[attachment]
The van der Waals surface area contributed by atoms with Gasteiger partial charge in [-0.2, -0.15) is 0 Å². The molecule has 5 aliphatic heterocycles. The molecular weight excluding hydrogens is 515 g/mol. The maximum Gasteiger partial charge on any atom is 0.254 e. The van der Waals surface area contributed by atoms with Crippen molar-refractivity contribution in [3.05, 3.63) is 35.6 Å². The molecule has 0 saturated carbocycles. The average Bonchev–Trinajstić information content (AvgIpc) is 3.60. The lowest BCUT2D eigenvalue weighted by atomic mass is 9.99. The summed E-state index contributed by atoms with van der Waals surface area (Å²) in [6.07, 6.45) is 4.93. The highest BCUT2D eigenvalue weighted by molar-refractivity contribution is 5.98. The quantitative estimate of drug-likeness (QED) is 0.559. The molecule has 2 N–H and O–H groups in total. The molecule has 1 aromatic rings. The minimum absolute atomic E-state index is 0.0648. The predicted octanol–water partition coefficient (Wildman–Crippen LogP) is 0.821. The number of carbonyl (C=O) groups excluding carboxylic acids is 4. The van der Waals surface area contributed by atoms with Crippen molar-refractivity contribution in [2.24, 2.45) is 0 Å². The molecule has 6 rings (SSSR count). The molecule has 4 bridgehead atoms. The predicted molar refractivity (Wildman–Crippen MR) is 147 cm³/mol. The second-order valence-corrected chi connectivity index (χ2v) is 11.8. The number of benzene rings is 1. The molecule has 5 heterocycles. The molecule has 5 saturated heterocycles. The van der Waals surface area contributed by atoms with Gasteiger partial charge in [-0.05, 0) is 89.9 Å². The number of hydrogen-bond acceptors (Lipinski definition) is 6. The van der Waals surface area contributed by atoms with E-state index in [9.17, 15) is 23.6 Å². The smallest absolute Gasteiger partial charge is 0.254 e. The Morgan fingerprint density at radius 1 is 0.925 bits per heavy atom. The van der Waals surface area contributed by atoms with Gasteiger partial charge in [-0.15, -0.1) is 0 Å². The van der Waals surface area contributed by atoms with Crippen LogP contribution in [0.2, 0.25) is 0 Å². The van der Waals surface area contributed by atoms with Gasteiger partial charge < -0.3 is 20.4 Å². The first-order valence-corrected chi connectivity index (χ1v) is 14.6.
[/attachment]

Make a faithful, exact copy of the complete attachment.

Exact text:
The van der Waals surface area contributed by atoms with Gasteiger partial charge in [-0.2, -0.15) is 0 Å². The molecule has 5 aliphatic heterocycles. The molecular weight excluding hydrogens is 515 g/mol. The maximum Gasteiger partial charge on any atom is 0.254 e. The van der Waals surface area contributed by atoms with Crippen molar-refractivity contribution in [3.05, 3.63) is 35.6 Å². The molecule has 0 saturated carbocycles. The average Bonchev–Trinajstić information content (AvgIpc) is 3.60. The lowest BCUT2D eigenvalue weighted by atomic mass is 9.99. The summed E-state index contributed by atoms with van der Waals surface area (Å²) in [6.07, 6.45) is 4.93. The highest BCUT2D eigenvalue weighted by molar-refractivity contribution is 5.98. The quantitative estimate of drug-likeness (QED) is 0.559. The molecule has 2 N–H and O–H groups in total. The molecule has 1 aromatic rings. The minimum absolute atomic E-state index is 0.0648. The predicted octanol–water partition coefficient (Wildman–Crippen LogP) is 0.821. The number of carbonyl (C=O) groups excluding carboxylic acids is 4. The van der Waals surface area contributed by atoms with Crippen molar-refractivity contribution in [2.24, 2.45) is 0 Å². The molecule has 6 rings (SSSR count). The molecule has 4 bridgehead atoms. The predicted molar refractivity (Wildman–Crippen MR) is 147 cm³/mol. The second-order valence-corrected chi connectivity index (χ2v) is 11.8. The number of benzene rings is 1. The molecule has 5 heterocycles. The molecule has 5 saturated heterocycles. The van der Waals surface area contributed by atoms with Gasteiger partial charge in [-0.05, 0) is 89.9 Å². The number of hydrogen-bond acceptors (Lipinski definition) is 6. The van der Waals surface area contributed by atoms with E-state index in [9.17, 15) is 23.6 Å². The smallest absolute Gasteiger partial charge is 0.254 e. The Morgan fingerprint density at radius 1 is 0.925 bits per heavy atom. The van der Waals surface area contributed by atoms with Gasteiger partial charge in [-0.15, -0.1) is 0 Å². The van der Waals surface area contributed by atoms with Crippen LogP contribution in [0.2, 0.25) is 0 Å². The van der Waals surface area contributed by atoms with Gasteiger partial charge < -0.3 is 20.4 Å². The first-order valence-corrected chi connectivity index (χ1v) is 14.6.